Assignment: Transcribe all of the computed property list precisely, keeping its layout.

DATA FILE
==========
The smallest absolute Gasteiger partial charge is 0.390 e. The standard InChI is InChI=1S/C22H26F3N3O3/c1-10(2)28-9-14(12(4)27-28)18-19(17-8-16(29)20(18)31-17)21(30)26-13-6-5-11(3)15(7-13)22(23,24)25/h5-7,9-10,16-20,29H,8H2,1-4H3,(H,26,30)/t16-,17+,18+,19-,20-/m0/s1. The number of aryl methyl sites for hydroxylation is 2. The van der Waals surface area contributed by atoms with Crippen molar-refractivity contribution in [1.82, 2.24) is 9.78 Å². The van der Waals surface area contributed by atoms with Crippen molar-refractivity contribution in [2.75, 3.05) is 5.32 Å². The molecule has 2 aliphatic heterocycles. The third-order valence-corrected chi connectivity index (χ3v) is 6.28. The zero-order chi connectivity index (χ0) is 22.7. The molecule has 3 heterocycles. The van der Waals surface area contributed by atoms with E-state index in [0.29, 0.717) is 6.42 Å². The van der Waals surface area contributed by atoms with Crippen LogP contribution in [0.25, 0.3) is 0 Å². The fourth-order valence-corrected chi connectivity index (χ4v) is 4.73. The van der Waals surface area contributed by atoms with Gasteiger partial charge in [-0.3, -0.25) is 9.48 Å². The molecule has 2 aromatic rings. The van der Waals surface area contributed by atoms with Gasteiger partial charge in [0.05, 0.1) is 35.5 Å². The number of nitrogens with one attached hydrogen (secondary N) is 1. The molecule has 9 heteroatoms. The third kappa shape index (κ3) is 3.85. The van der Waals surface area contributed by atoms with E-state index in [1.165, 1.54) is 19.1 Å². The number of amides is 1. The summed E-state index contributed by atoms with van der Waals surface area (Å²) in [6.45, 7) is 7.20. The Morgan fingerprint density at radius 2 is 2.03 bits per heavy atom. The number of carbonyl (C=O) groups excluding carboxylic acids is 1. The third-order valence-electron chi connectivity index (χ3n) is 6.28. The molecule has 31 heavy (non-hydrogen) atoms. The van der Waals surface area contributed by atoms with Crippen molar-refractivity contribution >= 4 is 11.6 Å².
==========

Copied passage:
The smallest absolute Gasteiger partial charge is 0.390 e. The standard InChI is InChI=1S/C22H26F3N3O3/c1-10(2)28-9-14(12(4)27-28)18-19(17-8-16(29)20(18)31-17)21(30)26-13-6-5-11(3)15(7-13)22(23,24)25/h5-7,9-10,16-20,29H,8H2,1-4H3,(H,26,30)/t16-,17+,18+,19-,20-/m0/s1. The number of aryl methyl sites for hydroxylation is 2. The van der Waals surface area contributed by atoms with Crippen molar-refractivity contribution in [1.82, 2.24) is 9.78 Å². The van der Waals surface area contributed by atoms with Crippen molar-refractivity contribution in [2.75, 3.05) is 5.32 Å². The molecule has 2 aliphatic heterocycles. The third-order valence-corrected chi connectivity index (χ3v) is 6.28. The zero-order chi connectivity index (χ0) is 22.7. The molecule has 3 heterocycles. The van der Waals surface area contributed by atoms with E-state index in [0.29, 0.717) is 6.42 Å². The van der Waals surface area contributed by atoms with Crippen LogP contribution in [0.25, 0.3) is 0 Å². The fourth-order valence-corrected chi connectivity index (χ4v) is 4.73. The van der Waals surface area contributed by atoms with Gasteiger partial charge in [-0.3, -0.25) is 9.48 Å². The molecule has 2 aromatic rings. The van der Waals surface area contributed by atoms with Gasteiger partial charge in [0.05, 0.1) is 35.5 Å². The number of nitrogens with one attached hydrogen (secondary N) is 1. The molecule has 9 heteroatoms. The third kappa shape index (κ3) is 3.85. The van der Waals surface area contributed by atoms with E-state index in [1.165, 1.54) is 19.1 Å². The number of amides is 1. The summed E-state index contributed by atoms with van der Waals surface area (Å²) in [6.45, 7) is 7.20. The Morgan fingerprint density at radius 2 is 2.03 bits per heavy atom. The number of carbonyl (C=O) groups excluding carboxylic acids is 1. The third-order valence-electron chi connectivity index (χ3n) is 6.28. The molecule has 31 heavy (non-hydrogen) atoms. The van der Waals surface area contributed by atoms with Crippen molar-refractivity contribution >= 4 is 11.6 Å².